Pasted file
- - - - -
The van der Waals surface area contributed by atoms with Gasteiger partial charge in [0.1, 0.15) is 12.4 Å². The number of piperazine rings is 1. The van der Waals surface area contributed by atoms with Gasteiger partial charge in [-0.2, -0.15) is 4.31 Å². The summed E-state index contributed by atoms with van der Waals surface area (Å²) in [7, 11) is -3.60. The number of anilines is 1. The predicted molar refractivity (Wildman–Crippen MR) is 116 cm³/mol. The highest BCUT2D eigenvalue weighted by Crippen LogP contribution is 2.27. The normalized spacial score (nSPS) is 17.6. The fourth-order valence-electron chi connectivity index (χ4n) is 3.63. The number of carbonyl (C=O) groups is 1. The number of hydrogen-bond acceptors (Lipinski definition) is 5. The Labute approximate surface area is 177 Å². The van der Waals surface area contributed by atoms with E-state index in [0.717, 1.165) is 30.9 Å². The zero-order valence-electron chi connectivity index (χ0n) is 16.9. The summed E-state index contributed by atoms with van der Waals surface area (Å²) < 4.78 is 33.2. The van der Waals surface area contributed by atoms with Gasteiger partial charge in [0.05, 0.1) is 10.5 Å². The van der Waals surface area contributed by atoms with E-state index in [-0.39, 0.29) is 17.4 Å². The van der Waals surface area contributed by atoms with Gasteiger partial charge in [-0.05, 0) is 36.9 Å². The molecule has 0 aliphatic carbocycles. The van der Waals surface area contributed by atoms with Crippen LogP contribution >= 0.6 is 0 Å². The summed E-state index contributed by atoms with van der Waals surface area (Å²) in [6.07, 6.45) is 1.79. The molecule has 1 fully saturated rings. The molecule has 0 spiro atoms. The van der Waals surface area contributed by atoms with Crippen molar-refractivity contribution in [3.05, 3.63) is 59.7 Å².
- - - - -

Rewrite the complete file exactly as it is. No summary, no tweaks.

The van der Waals surface area contributed by atoms with Gasteiger partial charge in [0.1, 0.15) is 12.4 Å². The number of piperazine rings is 1. The van der Waals surface area contributed by atoms with Gasteiger partial charge in [-0.2, -0.15) is 4.31 Å². The summed E-state index contributed by atoms with van der Waals surface area (Å²) in [7, 11) is -3.60. The number of anilines is 1. The predicted molar refractivity (Wildman–Crippen MR) is 116 cm³/mol. The highest BCUT2D eigenvalue weighted by Crippen LogP contribution is 2.27. The normalized spacial score (nSPS) is 17.6. The fourth-order valence-electron chi connectivity index (χ4n) is 3.63. The number of carbonyl (C=O) groups is 1. The number of hydrogen-bond acceptors (Lipinski definition) is 5. The Labute approximate surface area is 177 Å². The van der Waals surface area contributed by atoms with E-state index in [0.717, 1.165) is 30.9 Å². The zero-order valence-electron chi connectivity index (χ0n) is 16.9. The summed E-state index contributed by atoms with van der Waals surface area (Å²) < 4.78 is 33.2. The van der Waals surface area contributed by atoms with Gasteiger partial charge in [0.05, 0.1) is 10.5 Å². The van der Waals surface area contributed by atoms with E-state index in [-0.39, 0.29) is 17.4 Å². The van der Waals surface area contributed by atoms with Gasteiger partial charge in [-0.05, 0) is 36.9 Å². The molecule has 0 aliphatic carbocycles. The van der Waals surface area contributed by atoms with Crippen LogP contribution >= 0.6 is 0 Å². The summed E-state index contributed by atoms with van der Waals surface area (Å²) in [6.07, 6.45) is 1.79. The molecule has 1 fully saturated rings. The molecule has 0 spiro atoms. The van der Waals surface area contributed by atoms with Crippen molar-refractivity contribution in [3.05, 3.63) is 59.7 Å².